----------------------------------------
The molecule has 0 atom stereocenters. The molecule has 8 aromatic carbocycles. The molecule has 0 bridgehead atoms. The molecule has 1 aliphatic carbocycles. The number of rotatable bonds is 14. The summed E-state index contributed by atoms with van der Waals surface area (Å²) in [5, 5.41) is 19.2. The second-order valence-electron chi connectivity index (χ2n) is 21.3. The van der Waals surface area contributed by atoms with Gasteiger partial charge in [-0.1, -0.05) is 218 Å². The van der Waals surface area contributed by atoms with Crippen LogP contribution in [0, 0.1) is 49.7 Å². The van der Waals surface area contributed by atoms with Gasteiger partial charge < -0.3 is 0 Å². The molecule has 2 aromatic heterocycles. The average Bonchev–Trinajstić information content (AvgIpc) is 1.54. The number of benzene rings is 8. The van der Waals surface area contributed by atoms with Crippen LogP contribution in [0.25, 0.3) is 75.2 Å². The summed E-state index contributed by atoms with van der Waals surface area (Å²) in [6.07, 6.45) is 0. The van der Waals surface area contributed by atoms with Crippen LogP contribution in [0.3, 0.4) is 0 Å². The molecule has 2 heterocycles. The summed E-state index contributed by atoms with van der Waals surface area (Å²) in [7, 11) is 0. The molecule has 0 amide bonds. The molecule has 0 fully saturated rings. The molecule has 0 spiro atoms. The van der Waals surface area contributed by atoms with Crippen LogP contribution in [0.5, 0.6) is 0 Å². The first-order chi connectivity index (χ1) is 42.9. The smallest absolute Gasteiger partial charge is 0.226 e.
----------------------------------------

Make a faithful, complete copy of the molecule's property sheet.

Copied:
The molecule has 0 atom stereocenters. The molecule has 8 aromatic carbocycles. The molecule has 0 bridgehead atoms. The molecule has 1 aliphatic carbocycles. The number of rotatable bonds is 14. The summed E-state index contributed by atoms with van der Waals surface area (Å²) in [5, 5.41) is 19.2. The second-order valence-electron chi connectivity index (χ2n) is 21.3. The van der Waals surface area contributed by atoms with Gasteiger partial charge in [-0.1, -0.05) is 218 Å². The van der Waals surface area contributed by atoms with Crippen LogP contribution in [0, 0.1) is 49.7 Å². The van der Waals surface area contributed by atoms with Gasteiger partial charge < -0.3 is 0 Å². The molecule has 2 aromatic heterocycles. The average Bonchev–Trinajstić information content (AvgIpc) is 1.54. The number of benzene rings is 8. The van der Waals surface area contributed by atoms with Crippen LogP contribution in [0.25, 0.3) is 75.2 Å². The summed E-state index contributed by atoms with van der Waals surface area (Å²) in [6.07, 6.45) is 0. The van der Waals surface area contributed by atoms with Crippen LogP contribution in [0.3, 0.4) is 0 Å². The molecule has 2 heterocycles. The summed E-state index contributed by atoms with van der Waals surface area (Å²) in [7, 11) is 0. The molecule has 0 amide bonds. The molecule has 0 fully saturated rings. The molecule has 0 spiro atoms. The van der Waals surface area contributed by atoms with Crippen LogP contribution in [0.5, 0.6) is 0 Å². The first-order chi connectivity index (χ1) is 42.9. The smallest absolute Gasteiger partial charge is 0.226 e.